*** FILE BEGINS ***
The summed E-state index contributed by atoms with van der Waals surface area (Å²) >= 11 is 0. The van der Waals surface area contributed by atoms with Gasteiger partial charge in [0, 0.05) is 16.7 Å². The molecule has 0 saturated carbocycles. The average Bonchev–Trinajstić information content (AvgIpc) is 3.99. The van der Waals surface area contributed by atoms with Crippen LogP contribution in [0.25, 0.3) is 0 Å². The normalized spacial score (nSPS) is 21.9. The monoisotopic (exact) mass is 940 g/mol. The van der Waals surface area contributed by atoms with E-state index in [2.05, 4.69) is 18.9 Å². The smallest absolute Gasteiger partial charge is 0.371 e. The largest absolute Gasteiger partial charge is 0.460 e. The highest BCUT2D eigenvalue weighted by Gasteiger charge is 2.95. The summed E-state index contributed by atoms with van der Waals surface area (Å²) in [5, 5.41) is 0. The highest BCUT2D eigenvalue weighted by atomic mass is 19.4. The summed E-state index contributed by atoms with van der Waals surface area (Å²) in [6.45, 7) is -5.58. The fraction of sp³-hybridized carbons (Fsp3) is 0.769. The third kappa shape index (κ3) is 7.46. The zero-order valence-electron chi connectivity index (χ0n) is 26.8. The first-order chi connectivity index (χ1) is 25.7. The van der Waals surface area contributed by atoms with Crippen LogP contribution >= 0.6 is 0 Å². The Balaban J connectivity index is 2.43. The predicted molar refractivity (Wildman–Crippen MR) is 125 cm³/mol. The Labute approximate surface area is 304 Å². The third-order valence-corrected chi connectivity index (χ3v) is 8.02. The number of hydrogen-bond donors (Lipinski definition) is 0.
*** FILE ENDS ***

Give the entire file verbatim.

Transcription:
The summed E-state index contributed by atoms with van der Waals surface area (Å²) >= 11 is 0. The van der Waals surface area contributed by atoms with Gasteiger partial charge in [0, 0.05) is 16.7 Å². The molecule has 0 saturated carbocycles. The average Bonchev–Trinajstić information content (AvgIpc) is 3.99. The van der Waals surface area contributed by atoms with Crippen LogP contribution in [0.25, 0.3) is 0 Å². The normalized spacial score (nSPS) is 21.9. The monoisotopic (exact) mass is 940 g/mol. The van der Waals surface area contributed by atoms with E-state index in [2.05, 4.69) is 18.9 Å². The smallest absolute Gasteiger partial charge is 0.371 e. The largest absolute Gasteiger partial charge is 0.460 e. The highest BCUT2D eigenvalue weighted by Gasteiger charge is 2.95. The summed E-state index contributed by atoms with van der Waals surface area (Å²) in [5, 5.41) is 0. The highest BCUT2D eigenvalue weighted by atomic mass is 19.4. The summed E-state index contributed by atoms with van der Waals surface area (Å²) in [6.45, 7) is -5.58. The fraction of sp³-hybridized carbons (Fsp3) is 0.769. The third kappa shape index (κ3) is 7.46. The zero-order valence-electron chi connectivity index (χ0n) is 26.8. The first-order chi connectivity index (χ1) is 25.7. The van der Waals surface area contributed by atoms with Crippen LogP contribution >= 0.6 is 0 Å². The Balaban J connectivity index is 2.43. The predicted molar refractivity (Wildman–Crippen MR) is 125 cm³/mol. The Labute approximate surface area is 304 Å². The third-order valence-corrected chi connectivity index (χ3v) is 8.02. The number of hydrogen-bond donors (Lipinski definition) is 0.